Check the battery and alternator.
The alternator and battery work in unison to provide the required power to handle all system components. So, if the battery is weak and the battery won’t charge, your alternator can’t do the work alone. Similarly, recharging the battery won’t do the trick if the alternator is faulty because the battery will still run low and cause power issues.
Test the alternator and battery, and fix or replace faulty or weak parts. If you can’t do this yourself, drive to any nearby shop and have them test these components.
Check the transmission fluid.
Remove the transmission dipstick and check the fluid level. If the fluid is low, top it as needed. However, that’s not all. Most times, a low transmission fluid level shows there’s a leak somewhere in the system. This means you have to check if you have a leak.
Start the vehicle and engage the gears, let the car idle for a while, and check if you’ll see any red puddles underneath the vehicle. If you see any red puddles, the tranny fluid is leaking. Trace where it is leaking from and fix it as soon as possible. If not, the fluid level will drop before you know it, and the issue will start again. Keep in mind low fluid can cause severe damage to the internal unit components.
Fix engine misfire issues.
When treating misfiring in this case, start with the spark plugs and narrow down to other issues that could lead to engine misfiring.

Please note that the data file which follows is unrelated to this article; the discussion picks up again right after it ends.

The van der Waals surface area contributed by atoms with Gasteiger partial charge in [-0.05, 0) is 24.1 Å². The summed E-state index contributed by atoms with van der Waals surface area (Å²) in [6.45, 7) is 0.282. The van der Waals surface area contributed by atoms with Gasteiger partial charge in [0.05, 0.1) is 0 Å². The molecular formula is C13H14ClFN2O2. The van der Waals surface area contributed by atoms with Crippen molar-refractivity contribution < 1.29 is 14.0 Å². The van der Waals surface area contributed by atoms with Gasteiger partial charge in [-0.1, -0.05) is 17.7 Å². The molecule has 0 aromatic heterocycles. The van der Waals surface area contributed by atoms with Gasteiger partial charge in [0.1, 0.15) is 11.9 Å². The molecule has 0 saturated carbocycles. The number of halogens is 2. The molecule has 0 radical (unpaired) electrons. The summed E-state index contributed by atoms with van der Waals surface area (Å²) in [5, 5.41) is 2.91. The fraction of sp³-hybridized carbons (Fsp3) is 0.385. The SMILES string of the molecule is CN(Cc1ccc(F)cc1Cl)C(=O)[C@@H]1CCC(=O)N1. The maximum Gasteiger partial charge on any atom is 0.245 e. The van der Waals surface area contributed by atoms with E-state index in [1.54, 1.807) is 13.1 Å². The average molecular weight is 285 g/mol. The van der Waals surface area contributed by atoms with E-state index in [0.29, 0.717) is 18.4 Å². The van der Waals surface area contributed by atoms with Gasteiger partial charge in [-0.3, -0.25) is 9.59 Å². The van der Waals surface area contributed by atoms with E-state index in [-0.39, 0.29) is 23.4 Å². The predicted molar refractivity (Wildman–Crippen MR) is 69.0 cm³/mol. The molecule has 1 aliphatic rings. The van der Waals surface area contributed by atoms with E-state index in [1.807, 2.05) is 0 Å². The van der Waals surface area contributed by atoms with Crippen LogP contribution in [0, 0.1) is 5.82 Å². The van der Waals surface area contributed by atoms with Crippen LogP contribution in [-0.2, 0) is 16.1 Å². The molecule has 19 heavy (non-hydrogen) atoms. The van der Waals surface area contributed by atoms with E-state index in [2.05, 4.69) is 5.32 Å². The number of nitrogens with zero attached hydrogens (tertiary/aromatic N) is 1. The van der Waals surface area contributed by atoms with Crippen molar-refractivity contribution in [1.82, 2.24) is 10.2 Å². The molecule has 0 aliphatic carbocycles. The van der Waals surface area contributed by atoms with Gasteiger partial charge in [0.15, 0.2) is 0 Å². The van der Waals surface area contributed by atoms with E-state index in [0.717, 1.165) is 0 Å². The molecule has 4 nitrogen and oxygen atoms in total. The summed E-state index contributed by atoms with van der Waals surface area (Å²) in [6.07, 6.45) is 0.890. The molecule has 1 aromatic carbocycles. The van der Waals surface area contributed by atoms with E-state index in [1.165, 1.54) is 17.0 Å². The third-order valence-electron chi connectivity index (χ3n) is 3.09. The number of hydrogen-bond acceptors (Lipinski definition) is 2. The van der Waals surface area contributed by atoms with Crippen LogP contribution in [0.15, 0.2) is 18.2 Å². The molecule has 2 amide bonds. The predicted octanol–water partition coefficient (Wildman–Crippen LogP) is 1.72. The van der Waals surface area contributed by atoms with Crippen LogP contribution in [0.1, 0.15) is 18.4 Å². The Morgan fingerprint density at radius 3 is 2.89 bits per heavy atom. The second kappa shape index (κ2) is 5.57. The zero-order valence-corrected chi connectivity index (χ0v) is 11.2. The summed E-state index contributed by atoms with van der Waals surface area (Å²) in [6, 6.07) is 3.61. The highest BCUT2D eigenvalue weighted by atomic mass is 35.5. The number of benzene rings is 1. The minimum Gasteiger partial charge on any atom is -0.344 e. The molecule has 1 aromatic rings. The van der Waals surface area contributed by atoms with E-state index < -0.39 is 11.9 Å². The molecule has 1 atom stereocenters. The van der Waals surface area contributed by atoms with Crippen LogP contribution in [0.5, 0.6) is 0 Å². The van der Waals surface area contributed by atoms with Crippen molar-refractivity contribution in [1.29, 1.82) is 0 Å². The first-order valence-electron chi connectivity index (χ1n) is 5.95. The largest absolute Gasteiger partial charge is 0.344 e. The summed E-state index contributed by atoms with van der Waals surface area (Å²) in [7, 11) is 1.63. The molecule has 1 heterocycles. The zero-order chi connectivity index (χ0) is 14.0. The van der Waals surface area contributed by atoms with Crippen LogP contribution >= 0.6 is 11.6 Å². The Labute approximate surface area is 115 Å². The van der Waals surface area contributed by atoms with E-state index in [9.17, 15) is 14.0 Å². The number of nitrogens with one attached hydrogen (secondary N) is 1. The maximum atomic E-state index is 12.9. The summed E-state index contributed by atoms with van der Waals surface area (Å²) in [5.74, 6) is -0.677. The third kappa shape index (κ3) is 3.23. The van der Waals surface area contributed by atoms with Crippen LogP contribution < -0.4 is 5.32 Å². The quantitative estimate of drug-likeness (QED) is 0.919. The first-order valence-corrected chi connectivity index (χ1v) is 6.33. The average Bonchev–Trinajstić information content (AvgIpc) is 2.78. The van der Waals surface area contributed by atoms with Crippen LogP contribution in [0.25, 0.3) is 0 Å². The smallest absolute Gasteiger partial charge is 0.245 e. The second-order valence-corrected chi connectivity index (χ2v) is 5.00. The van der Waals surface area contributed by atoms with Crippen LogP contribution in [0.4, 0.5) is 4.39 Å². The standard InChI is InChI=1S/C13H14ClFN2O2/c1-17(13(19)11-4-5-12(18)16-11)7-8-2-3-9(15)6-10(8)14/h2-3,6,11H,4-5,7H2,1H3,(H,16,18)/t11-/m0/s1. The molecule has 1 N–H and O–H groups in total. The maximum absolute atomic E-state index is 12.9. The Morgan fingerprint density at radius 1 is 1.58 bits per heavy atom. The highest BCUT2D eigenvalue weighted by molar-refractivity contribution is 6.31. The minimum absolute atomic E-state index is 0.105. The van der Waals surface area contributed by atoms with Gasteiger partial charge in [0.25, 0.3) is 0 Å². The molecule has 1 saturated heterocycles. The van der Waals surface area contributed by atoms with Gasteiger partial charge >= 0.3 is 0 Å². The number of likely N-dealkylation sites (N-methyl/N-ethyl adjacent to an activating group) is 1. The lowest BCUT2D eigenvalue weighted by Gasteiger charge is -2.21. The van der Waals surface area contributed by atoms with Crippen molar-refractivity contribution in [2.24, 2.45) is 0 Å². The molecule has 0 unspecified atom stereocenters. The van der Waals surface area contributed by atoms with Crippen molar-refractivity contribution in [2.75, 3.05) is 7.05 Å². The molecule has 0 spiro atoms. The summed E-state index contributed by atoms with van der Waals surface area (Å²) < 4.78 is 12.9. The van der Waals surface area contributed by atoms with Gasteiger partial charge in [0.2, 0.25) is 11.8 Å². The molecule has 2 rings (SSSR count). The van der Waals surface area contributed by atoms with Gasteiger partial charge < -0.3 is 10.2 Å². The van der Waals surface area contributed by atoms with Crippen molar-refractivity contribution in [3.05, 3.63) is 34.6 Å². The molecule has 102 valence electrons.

If the spark plugs are carbon fouled, there won’t be enough spark to burn the air-fuel mixture in the combustion chamber; when you put the vehicle in gear, it’ll stall or misfire. Fortunately, all you need to fix the problem is to clean or replace the spark plugs.
After that, check the distributor and ensure it is sending the required amount of spark to the plugs. Examine the plug wires as well; check if there is arcing on the lead wires or any form of damage. Fix the problems accordingly.
Check the fuel delivery system. Check the fuel filter and clean or replace it if it is clogged. Inspect the fuel injectors and the fuel pressure. A lousy fuel injector, regulator, or filter could be the root cause of the problem. Check if the fuel pressure is up to the required PSI. If it is not, track the exact cause of the problem and fix or replace it.
Contact your mechanic